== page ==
How to Stay Involved?

Black Cohosh. Photo by Katie Commender.

Image: Black cohosh. Photo by Katie Commender.

NOTE: We are still adding resources to this page.

Moving Forward

Wondering how to stay involved? If you haven’t already, fill out the surveys to provide input into the ABFFC Point of Harvest Survey and the American Forest Farming Council. This is an opportunity to get involved in the early stages of developing these new programs.

Donate Today to Support Forest Botanical Sustainability!

Forest Botanicals Week has been provided free of charge by the Appalachian Sustainable Development and the Sustainable Herbs Program. Please consider making a contribution to support the work of these organizations.

Stay Informed

Learn more about the ABFFC partners, sign up for the newsletters to find out about training opportunities, new initiatives, and other ways to stay involved. Below are some highlights from each organization.

  • Appalachian Sustainable Development
    • Appalachian Sustainable Development’s Herb Hub in Duffield, Virginia (, and United Plant Savers’ verified Forest Grown program ( help forest farmers profitably manage, harvest, and sell NTFPs to companies that aim to increase their access to unadulterated, sustainable, and predictable raw material. On top of price premiums, forest farming is seen as an economic opportunity for forest-dependent communities, landowners, and wild harvesting stewards.
  • North Carolina State University
  • Organic Growers School is excited to launch Farmer Mentor Services this fall! The purpose of the program is to support beginning and intermediate farmers by partnering them with experienced regional farmers who can provide them with one-on-one practical planning skills in the areas of farm design and production, marketing, and business development, systems management, and connect them to the regional farming community. And, we will have two mentee spots reserved specifically for beginning forest farmers!
  • Rural Action
  • United Plant Savers
  • Virginia Tech University
    • Virginia Tech maintains an expansive YouTube library of videos about forest farming, products, harvesting, production and sustainable management.
    • PlantShoe is an online mapping tool that allows people to study a section of woodlands for preferred forest farming habitat. One can easily and freely create a site report indicating source data relevant to forest grown species (aspect, elevation, slope, soil fertility, soil moisture, soil drainage, and forest canopy). In just a few simple steps, one can draw a parcel on a map and utilize the site assessment tool to generate data. Based on the source data, PlantShoe also provides a heat map indicating areas with preferable habitat for several iconic NTFP species. Furthermore, there are resources available to learn more about NTFP species. Access to Plantshoe here.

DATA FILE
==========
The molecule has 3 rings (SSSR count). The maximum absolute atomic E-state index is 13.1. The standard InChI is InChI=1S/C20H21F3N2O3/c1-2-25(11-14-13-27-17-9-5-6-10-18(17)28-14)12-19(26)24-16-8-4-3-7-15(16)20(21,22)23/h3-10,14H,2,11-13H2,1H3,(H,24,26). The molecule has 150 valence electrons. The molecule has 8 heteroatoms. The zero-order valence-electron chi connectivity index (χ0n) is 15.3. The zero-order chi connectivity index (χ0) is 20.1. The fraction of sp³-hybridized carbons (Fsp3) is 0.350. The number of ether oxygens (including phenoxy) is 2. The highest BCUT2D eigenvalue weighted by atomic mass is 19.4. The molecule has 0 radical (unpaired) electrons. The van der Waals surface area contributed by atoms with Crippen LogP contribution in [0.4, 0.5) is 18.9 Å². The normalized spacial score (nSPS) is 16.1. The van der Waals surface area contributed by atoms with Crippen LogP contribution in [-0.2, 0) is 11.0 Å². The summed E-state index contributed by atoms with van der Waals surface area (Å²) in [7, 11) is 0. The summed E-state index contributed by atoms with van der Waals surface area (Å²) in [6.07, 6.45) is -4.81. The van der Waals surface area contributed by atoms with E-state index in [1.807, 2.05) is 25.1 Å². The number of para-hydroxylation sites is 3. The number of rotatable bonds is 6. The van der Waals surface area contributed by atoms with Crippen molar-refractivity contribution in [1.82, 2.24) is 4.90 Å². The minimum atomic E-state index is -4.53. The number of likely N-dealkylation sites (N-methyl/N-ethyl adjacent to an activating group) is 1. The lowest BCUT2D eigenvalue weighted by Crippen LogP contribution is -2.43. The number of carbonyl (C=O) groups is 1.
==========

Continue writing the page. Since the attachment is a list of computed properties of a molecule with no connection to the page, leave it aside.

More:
• Virginia Tech and the Southern Regional Extension Forestry team have developed an online course consisting of video-based modules that introduce forest farming, products, management, harvesting, marketing, and economics. This course will lead you on a tour through exemplary forest farms and meet pioneers in the field to learn from their successes. In this course you will not only learn about the components needed for establishing and managing a successful forest farm, but you will also lean about sustainable management of important NTFP species.  You will also get introduced to the Appalachian Beginning Forest Farming Coalition as well as being provided a suite of educational materials and supplemental modules.

    Not only is this an opportunity to learn more about forest farming, but one can also obtain Continuing Forestry Education (CFE) credits. The course can be found at:

  • Warren Wilson College is substantially expanding its propagation infrastructure in an effort to become a consistent supplier of sustainably grown forest medicinal plants. This planting stock will be made available to landowners and forest farmers throughout the region. Species that are nearing distribution scale are goldenseal, black cohosh and solomon seal. Other species in the pipeline include false unicorn root, wild ginger, ramps, blue cohosh, wild yam and stone root. Warren Wilson is also cooperators in a project run by Jim Hamilton to investigate the potential for establishing a North Carolina source of ginseng see.
  • Yew Mountain Center is a community-run non-profit organization on 500 acres in Hillsboro, WV. Their mission is to provide programs that explore Appalachian ecology, culture, and arts while promoting community and personal wellness.
  • Penn State University for articles and information on work by Eric Burkhart.
  • Catawba Sustainability Center

Learn New Skills

  • In addition to videos on farming botanicals in the forest, the Appalachian Beginning Forest Farming Coalition (ABFFC) has a wealth of detailed videos on everything from seed collection and stratification to maple syrup to bee keeping.
  • These videos document different types of value-added production. The videos include both how-to videos on herbal body scrubs, essential oils, and tinctures as well as a behind the scenes at Gaia Herbs and Herbal Ingenuity.